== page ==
At the moment of submitting this paper, we can’t present final conclusions because the Work Package has not begin yet. However, when the ECER conference will take place, the reports will be done and, therefore, we will be able to talk about outcomes and findings. Meanwhile, we propose a series of expected outcomes in the WP3: - State of the art: we will present: a) the structure of migrant communities in Spain as receiving country, including existing datasets, statistics and other quantitative data; b) a review of integration policies, initiatives and best practices on a national level. - Fieldwork with experts: we will provide: a) an assessment of stakeholder needs; b) identification of gaps for programme development; c) further research directions. - Political and media discourse analysis and review of public opinion: we will give an overview of the stereotypes, narratives and attitudes of political, media and general public discourses in relation to migrant integration issues. In addition to this, thanks to initial inquiries by talking in informal way with some stakeholders, we can say that in Spain the reception of migrant children has become in a major difficulty. Every day many children arrive in Spain without a family and the country does not know where to host them. At the same time, there are no clear integrative policies, as, depending on the organisation, policies vary. In this way, MiCREATE project comes up as a good opportunity for improving integration policies in Spain from educational and pedagogical practices.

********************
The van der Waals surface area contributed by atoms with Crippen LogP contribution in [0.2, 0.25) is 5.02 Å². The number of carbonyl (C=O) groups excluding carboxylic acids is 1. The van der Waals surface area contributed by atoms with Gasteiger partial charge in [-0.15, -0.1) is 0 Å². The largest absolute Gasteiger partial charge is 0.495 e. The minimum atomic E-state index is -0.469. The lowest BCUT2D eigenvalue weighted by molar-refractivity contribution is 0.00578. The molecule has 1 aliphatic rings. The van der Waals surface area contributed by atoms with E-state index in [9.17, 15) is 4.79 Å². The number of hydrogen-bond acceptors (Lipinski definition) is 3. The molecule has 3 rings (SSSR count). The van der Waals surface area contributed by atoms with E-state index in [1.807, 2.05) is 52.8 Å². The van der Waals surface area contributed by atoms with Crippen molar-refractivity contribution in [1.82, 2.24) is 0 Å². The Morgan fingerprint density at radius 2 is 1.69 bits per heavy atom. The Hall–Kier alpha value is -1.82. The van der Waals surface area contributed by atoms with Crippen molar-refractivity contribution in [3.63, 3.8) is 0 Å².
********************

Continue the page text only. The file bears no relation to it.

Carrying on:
Clemence, D., Riggs, D. and Augoustinos, M. (2014). Research with Children of Migrant and Refugee Backgrounds: A Review of Child-Centered Research Methods. Child Indicators Research, 7(1), 209–227. Doomernik, J. and Bruquetas-Callejo, M (2016). National Immigration and Integration Policies in Europe Since 1973. In Garcés-Mascareñas, B. and Penninx, R. (eds), Integration Processes and Policies in Europe. Contexts, Levels and Actors. New York/Dordrecht/London: Springer Open. European Commission (2016, June 7). Action Plan on the integration of third country nationals. Retrieved from: https://ec.europa.eu/home-affairs/sites/homeaffairs/files/what-we-do/policies/european-agenda-migration/proposal-implementation-package/docs/20160607/communication_action_plan_integration_third-country_nationals_en.pdf European Council (2004, November). Common Basic Principles for Immigrant Integration Policy in the EU. Retrieved from https://www.eesc.europa.eu/resources/docs/common-basic-principles_en.pdf European Commission (2005, September 1). A Common Agenda for Integration Framework for the Integration of Third-Country Nationals in the European Union. Retrieved from https://eur-lex.europa.eu/LexUriServ/LexUriServ.do?uri=COM:2005:0389:FIN:EN:PDF Harding, F. (1991). Perspectives on child care policy. London: Longman. Mügge, L. and van der Haar, M. (2016). Who Is an Immigrant and Who Requires Integration? Categorizing in European Policies. In: Penninx and Garcés-Mascareñas (eds.), Integration Processes and Policies in Europe. Contexts, Levels and Actors. New York/Dordrecht/London: Springer Open. Newbigging, K. and Thomas, N. (2011). Good practice in social care for refugee and asylum-seeking children. Child Abuse Review, 20(5), 374-390. Penninx, R. and Garcés-Mascareñas, B. (eds.) (2016). Integration processes and policies in Europe. Contexts, Levels and Actors. New York: Springer. Rudiger, A. and Spencer, S. (2003). Social Integration of Immigrants and Ethnic Minorities: Policies to Combat Discrimination. Paper presented at the conference on ‘The Economic and Social Aspects of Migration’. Brussels. 21–22 Jan. Tubergen, F. (2006). Immigrant Integration: a cross national study. New York: LFB Scholarly Publishing LLC.